Testing The Limits

An unprecedented event occurred a few months ago at the Universal Studios lot in Burbank, Calif. The American Society of Cinematographers (ASC) teamed up with the Producers Guild of America (PGA) to test eight professional cameras, together for the first time, to better understand the benefits of today’s digital camera systems.

"The entire industry will learn from this event," explains David Stump, ASC. "This will form a library for research and reference and will end up in the Academy’s archive as a record of the time when we moved into the digital era."

The American Society of Cinematographers and the Producers Guild of America recently tested eight professional HD cameras to better understand the benefits of today’s digital camera systems.

Aptly named the Camera Assessment Series (CAS), the event welcomed seven of the top HD cameras—the ARRIFLEX D-21, Panasonic HPX3700, Sony F23, Sony F35, Panavision Genesis, Grass Valley Viper, RED ONE—plus an ARRIFLEX 435 film camera, allowing venerable celluloid a place at the table.

"Film is obviously a baseline for everything we do," explains Stump, one of three supervising DPs over a weekend of vigorous tests. "Sadly, one day it may be replaced, and a big part of the CAS is to make the implicit demand that digital refill the creative toolbox we’ve happily experienced with film for over a century."

Curtis Clark, ASC (and chairman of the American Society of Cinematographers’ technology committee), and Richard Crudo, ASC, joined Stump as supervising cinematographers on-site to ensure integrity at each test location and to make sure each camera performed at its optimum level. Meanwhile, each camera had its own "traveling DP" and a "location DP" on each set.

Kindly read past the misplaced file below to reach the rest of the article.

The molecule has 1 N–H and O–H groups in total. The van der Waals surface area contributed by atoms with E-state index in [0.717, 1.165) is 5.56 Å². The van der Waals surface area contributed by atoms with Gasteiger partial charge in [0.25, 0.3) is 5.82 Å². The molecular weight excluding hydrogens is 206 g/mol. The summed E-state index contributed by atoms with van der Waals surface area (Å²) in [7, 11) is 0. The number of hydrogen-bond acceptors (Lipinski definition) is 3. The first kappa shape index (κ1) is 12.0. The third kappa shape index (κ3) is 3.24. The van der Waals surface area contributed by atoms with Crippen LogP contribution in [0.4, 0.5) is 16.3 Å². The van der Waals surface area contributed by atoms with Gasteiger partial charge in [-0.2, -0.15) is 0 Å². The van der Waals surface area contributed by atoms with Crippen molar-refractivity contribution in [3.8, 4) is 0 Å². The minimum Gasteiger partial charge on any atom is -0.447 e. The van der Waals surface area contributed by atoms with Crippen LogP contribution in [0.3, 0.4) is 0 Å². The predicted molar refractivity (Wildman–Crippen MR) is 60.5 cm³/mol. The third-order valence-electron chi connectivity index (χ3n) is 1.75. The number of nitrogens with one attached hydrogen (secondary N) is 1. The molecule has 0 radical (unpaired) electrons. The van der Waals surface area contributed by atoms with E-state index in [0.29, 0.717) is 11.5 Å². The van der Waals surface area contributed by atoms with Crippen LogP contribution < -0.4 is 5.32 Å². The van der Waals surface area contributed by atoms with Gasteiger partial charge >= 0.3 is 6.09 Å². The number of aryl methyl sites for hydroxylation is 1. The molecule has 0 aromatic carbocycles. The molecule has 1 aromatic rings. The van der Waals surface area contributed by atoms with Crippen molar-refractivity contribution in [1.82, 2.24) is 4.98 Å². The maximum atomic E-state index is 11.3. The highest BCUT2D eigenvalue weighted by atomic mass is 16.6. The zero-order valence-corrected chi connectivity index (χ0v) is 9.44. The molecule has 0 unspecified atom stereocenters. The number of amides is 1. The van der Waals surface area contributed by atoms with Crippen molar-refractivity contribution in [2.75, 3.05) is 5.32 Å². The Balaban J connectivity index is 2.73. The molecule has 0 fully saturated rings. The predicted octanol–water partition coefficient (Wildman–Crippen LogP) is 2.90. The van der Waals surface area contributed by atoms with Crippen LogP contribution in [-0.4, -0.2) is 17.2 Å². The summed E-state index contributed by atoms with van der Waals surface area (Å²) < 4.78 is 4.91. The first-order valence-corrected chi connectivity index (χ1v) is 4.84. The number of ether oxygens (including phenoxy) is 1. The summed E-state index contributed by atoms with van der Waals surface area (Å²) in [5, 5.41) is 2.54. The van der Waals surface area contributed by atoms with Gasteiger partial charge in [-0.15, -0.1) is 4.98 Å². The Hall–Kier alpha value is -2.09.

All digital cameras were tweaked to record raw 4:4:4 data. Information was tracked on a slate (in addition to various digital cameras recording metadata to their recorders), while the Sony F23, Sony F35, Panasonic HPX3700 and Panavision Genesis also recorded their settings to chip.

The first test involved a static early-morning shot of the iconic Jaws exhibit at Universal Studios.

"A very low-light morning shot [was used] to see what happens when you push the limits of latitude on each camera," explains cinematographer Nancy Schreiber, ASC, who utilized the RED ONE during the two-day shoot. "The shot examined the ratios from dark to light with the additional presence of fire on the set."

Once wrapped, all cameras took turns shooting at other locations created on the Desperate Housewives set on the Universal lot.

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